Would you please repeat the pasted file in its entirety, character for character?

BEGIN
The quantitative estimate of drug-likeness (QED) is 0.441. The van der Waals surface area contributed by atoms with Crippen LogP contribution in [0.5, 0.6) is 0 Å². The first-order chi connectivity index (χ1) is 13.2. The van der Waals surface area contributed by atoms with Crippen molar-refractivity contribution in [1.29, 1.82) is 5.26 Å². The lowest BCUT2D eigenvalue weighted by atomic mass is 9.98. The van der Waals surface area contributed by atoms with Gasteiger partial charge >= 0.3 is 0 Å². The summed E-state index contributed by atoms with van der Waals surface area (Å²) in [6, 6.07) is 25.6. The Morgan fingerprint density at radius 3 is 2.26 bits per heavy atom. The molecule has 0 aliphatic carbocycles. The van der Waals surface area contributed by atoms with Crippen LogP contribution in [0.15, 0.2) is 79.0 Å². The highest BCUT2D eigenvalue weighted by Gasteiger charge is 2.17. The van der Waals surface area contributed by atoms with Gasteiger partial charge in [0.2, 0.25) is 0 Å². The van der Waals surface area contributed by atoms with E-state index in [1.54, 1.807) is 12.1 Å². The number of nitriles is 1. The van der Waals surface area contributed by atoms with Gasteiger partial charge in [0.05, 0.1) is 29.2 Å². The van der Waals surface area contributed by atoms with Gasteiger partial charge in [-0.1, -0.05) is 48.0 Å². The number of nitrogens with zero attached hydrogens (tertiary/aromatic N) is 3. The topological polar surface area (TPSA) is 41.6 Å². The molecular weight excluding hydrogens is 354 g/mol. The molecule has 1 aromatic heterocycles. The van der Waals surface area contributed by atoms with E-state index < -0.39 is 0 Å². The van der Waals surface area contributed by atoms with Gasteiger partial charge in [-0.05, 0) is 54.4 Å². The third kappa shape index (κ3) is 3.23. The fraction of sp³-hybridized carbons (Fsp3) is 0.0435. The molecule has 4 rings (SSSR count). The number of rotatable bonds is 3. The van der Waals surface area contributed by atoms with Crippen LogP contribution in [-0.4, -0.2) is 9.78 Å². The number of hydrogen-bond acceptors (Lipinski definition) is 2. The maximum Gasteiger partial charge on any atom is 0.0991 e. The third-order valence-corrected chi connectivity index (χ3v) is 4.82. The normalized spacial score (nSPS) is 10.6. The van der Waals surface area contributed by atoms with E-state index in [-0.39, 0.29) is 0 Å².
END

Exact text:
The quantitative estimate of drug-likeness (QED) is 0.441. The van der Waals surface area contributed by atoms with Crippen LogP contribution in [0.5, 0.6) is 0 Å². The first-order chi connectivity index (χ1) is 13.2. The van der Waals surface area contributed by atoms with Crippen molar-refractivity contribution in [1.29, 1.82) is 5.26 Å². The lowest BCUT2D eigenvalue weighted by atomic mass is 9.98. The van der Waals surface area contributed by atoms with Gasteiger partial charge >= 0.3 is 0 Å². The summed E-state index contributed by atoms with van der Waals surface area (Å²) in [6, 6.07) is 25.6. The Morgan fingerprint density at radius 3 is 2.26 bits per heavy atom. The molecule has 0 aliphatic carbocycles. The van der Waals surface area contributed by atoms with Crippen LogP contribution in [0.15, 0.2) is 79.0 Å². The highest BCUT2D eigenvalue weighted by Gasteiger charge is 2.17. The van der Waals surface area contributed by atoms with Gasteiger partial charge in [0.2, 0.25) is 0 Å². The van der Waals surface area contributed by atoms with E-state index in [1.54, 1.807) is 12.1 Å². The number of nitriles is 1. The van der Waals surface area contributed by atoms with Gasteiger partial charge in [0.05, 0.1) is 29.2 Å². The van der Waals surface area contributed by atoms with Gasteiger partial charge in [-0.1, -0.05) is 48.0 Å². The number of nitrogens with zero attached hydrogens (tertiary/aromatic N) is 3. The topological polar surface area (TPSA) is 41.6 Å². The molecular weight excluding hydrogens is 354 g/mol. The molecule has 1 aromatic heterocycles. The van der Waals surface area contributed by atoms with E-state index < -0.39 is 0 Å². The van der Waals surface area contributed by atoms with Gasteiger partial charge in [-0.05, 0) is 54.4 Å². The third kappa shape index (κ3) is 3.23. The fraction of sp³-hybridized carbons (Fsp3) is 0.0435. The molecule has 4 rings (SSSR count). The number of rotatable bonds is 3. The van der Waals surface area contributed by atoms with Crippen LogP contribution in [-0.4, -0.2) is 9.78 Å². The number of hydrogen-bond acceptors (Lipinski definition) is 2. The maximum Gasteiger partial charge on any atom is 0.0991 e. The third-order valence-corrected chi connectivity index (χ3v) is 4.82. The normalized spacial score (nSPS) is 10.6. The van der Waals surface area contributed by atoms with E-state index in [-0.39, 0.29) is 0 Å².